Fruit juices: If you thought that the fruit juice you got at the supermarket over the sugary drink had no added sugars, think again! Even though it is 'healthier' than soda, some fruit juices have more added sugar than a lot of the sugary drinks out there. Unlike eating fruits that allow the brain to register the 'bulk' and tells you to stop, the brain doesn't register how many calories we are taking in. Excess sugar consumption causes insulin resistance and can lead to fatty liver disease, as well as increases the risk of developing heart disease, type 2 diabetes, and other serious disorders, including obesity.

Candy: We're not talking about the occasional candy bar. Eating candies regularly not only increases chances for weight gain but also leaves little room for nutrient-dense foods that support your health, as candies make you feel full. Even though you are satisfying hunger, you aren't meeting your daily nutrient intake requirements.

Ketchup: The tomatoes in ketchup are so diluted by sugar and salt that they offer no nutritional value. With most of the calories in ketchup coming from hidden sugar, it is a far distant cousin from real tomatoes.

French fries: A study done by the American Journal of Clinical Nutrition found that there is an unhealthy relationship between frying potatoes and our mortality rate. This could result from the amount of trans fats and salt in French fries, which are known to increase the risk of other chronic diseases such as obesity, hypertension and diabetes — which are also powerful risk factors for cardiovascular disease. There are also dangerous chemicals in fried potatoes: Acrylamide, which is especially present in overcooked fries and potato chips (and toast), has been linked to cancer risk.

Pastries and cakes: Even though we love them, these comfort foods are loaded with calories and have essentially no nutrients to deliver. While they're certainly tasty you're not doing yourself any favours by including them in your diet, as they are filled with huge amounts of sugars and fats that your body can do without.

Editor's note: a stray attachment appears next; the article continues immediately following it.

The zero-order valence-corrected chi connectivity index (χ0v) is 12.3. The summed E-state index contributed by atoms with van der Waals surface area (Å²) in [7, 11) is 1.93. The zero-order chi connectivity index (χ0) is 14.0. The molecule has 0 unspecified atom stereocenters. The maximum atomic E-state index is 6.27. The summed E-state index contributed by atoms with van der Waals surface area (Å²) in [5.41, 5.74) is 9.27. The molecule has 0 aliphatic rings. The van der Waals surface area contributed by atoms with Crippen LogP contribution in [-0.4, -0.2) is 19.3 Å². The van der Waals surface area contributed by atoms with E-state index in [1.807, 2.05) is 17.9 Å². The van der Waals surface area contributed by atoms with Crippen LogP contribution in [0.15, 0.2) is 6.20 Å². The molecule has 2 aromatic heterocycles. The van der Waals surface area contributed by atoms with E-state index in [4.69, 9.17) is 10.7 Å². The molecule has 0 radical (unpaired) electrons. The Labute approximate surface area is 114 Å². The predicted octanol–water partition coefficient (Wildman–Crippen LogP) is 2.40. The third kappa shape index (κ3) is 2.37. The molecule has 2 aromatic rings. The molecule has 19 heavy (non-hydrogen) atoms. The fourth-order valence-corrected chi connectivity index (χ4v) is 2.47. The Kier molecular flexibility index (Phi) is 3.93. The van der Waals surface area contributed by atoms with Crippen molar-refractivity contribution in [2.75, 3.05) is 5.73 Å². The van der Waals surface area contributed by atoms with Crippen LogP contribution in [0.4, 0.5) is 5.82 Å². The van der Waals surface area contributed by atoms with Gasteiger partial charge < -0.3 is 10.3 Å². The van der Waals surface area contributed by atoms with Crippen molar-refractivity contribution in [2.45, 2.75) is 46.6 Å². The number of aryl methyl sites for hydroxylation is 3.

The refined sugar, white flour and trans fats commonly found in these treats not only add empty calories, but introduce problematic foods that can contribute to other health problems.

Processed meat: This is a special message for the bacon, salami and sausage lovers — the World Health Organization recently labelled processed meats as being carcinogenic to humans. It said there is sufficient evidence to prove that the consumption of processed meat daily causes colorectal cancer. Having a slice of bacon once in a while won't kill you, though.

There will be hiccups. Start slowly and plan your meals ahead so you won't find yourself in situations where you will give in to the processed food urge.

The most important thing is not to beat yourself up about it, just pick it up again the next day. Do you accept the unprocessed food challenge? You can always join the movement! Email us at 12months24dares@gmail.com or follow us on Instagram and/or Facebook using the handle 12months24dares.

Jo-Hanna is the wellness coordinator of 12 Months 24 Dares. She is an internationally certified America Council of Exercise Personal Trainer, Group fitness instructor and Power Vinyasa 200YT Yoga Instructor.